Latest news Navigation
- Latest news
- Your options for mature age study
- Everything you need to know about mid-year entry
- How to do well in your course (and still have fun)
- Tips for using a higher education pathway
- How to cope with the transition to tertiary study
- Top tips for getting top marks
- Dealing with your institution's admin office
- Your guide to O-Week
- What to do if you didn't get into your first preference
- To defer or not to defer?
- The benefits of the Asian Century for tertiary students
- How to approach the change of preference period
- How to choose your student accommodation
- Why take a gap year?
- What to do once you graduate
- Tips for exams
- Average fees in The Good Universities Guide 2013
- Choosing a research degree
- What is a direct application?
- How to deal with loss of motivation in Year 12
- Vocational or higher education?
- Tips for choosing course preferences
- The pros and cons of immediate postgraduate study
- How to choose a course if you're not sure what you want to do
- Returning to study as a mature age student
- Why choose a double degree?
- Preparing for university open days
- How to keep to a budget while at uni
- How to get the most out of your course
- An update on Victoria's TAFE cuts
- Five uni myths debunked
- News for apprentices and trainees
- Why you should consider mid-year entry
- The facts about private providers
- Australian graduate employment prospects
- Why you should (or shouldn't) drop a subject
- Australian universities perform well in global rankings
- Getting the most out of student services
- How to beat the post-holiday blues
- HECS to increase for maths and science degrees
- Uni offers — first preference is not the only option
- Change of preference tips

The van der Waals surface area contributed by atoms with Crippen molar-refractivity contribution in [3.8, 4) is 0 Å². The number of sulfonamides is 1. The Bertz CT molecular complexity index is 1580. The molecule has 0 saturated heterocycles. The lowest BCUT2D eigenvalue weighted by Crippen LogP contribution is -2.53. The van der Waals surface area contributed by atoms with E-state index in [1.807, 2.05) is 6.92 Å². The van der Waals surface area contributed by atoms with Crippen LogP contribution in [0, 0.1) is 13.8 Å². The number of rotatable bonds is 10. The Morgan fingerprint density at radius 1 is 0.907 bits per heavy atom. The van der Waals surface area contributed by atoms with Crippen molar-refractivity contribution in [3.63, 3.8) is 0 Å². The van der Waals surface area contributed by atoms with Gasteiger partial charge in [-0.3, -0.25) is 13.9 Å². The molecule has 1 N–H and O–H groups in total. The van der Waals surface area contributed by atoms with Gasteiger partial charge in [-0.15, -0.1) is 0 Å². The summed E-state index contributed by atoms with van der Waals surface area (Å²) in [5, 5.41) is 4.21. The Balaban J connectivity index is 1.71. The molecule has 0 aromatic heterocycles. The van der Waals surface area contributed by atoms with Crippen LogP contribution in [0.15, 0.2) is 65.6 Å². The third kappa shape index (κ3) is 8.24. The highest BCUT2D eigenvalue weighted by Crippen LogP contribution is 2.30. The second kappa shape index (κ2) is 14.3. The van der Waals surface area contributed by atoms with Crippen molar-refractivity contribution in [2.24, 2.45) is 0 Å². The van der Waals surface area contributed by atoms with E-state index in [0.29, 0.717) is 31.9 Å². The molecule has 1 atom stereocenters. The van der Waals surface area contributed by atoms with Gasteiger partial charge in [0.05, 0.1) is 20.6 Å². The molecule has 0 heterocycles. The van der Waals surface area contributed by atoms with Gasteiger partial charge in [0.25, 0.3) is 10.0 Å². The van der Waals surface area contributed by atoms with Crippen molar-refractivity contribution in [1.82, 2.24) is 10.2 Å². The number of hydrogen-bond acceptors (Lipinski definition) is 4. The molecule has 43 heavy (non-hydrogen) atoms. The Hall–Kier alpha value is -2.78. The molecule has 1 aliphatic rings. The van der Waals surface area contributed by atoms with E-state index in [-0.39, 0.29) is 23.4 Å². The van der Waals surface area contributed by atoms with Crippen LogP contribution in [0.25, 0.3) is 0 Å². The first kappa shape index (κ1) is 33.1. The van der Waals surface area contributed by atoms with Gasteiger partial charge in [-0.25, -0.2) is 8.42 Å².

- How to prepare for a job interview
- The benefits of a gap year
- How to avoid committing plagiarism
- The top five study apps for university students
- Financial assistance for regional students moving away from home
- The benefits of student exchange
- Living on campus
- Australian universities excel in Shanghai Jiao Tong rankings
- Five tips if you're planning to drop out of your course
- HECS repayment discounts reduced
- Five tips for tackling open days
- Demand-driven funding to benefit students
- Incentives to study maths and science
- New media technologies at university
- Five benefits of completing an internship
- What's going on with VSU
New media technologies at university
The Australian university experience is certainly not what it used to be. As technology evolves, so too does the flexibility of teaching at universities. As a result, the capability of students to complete their studies outside the classroom is increasing.
Online tools such as student portals allow students to engage with their teachers and peers in a more virtual manner. The use of online blogs and discussion boards is now commonplace and in some cases are compulsory components of particular subjects. The potential offered by these technologies is astounding.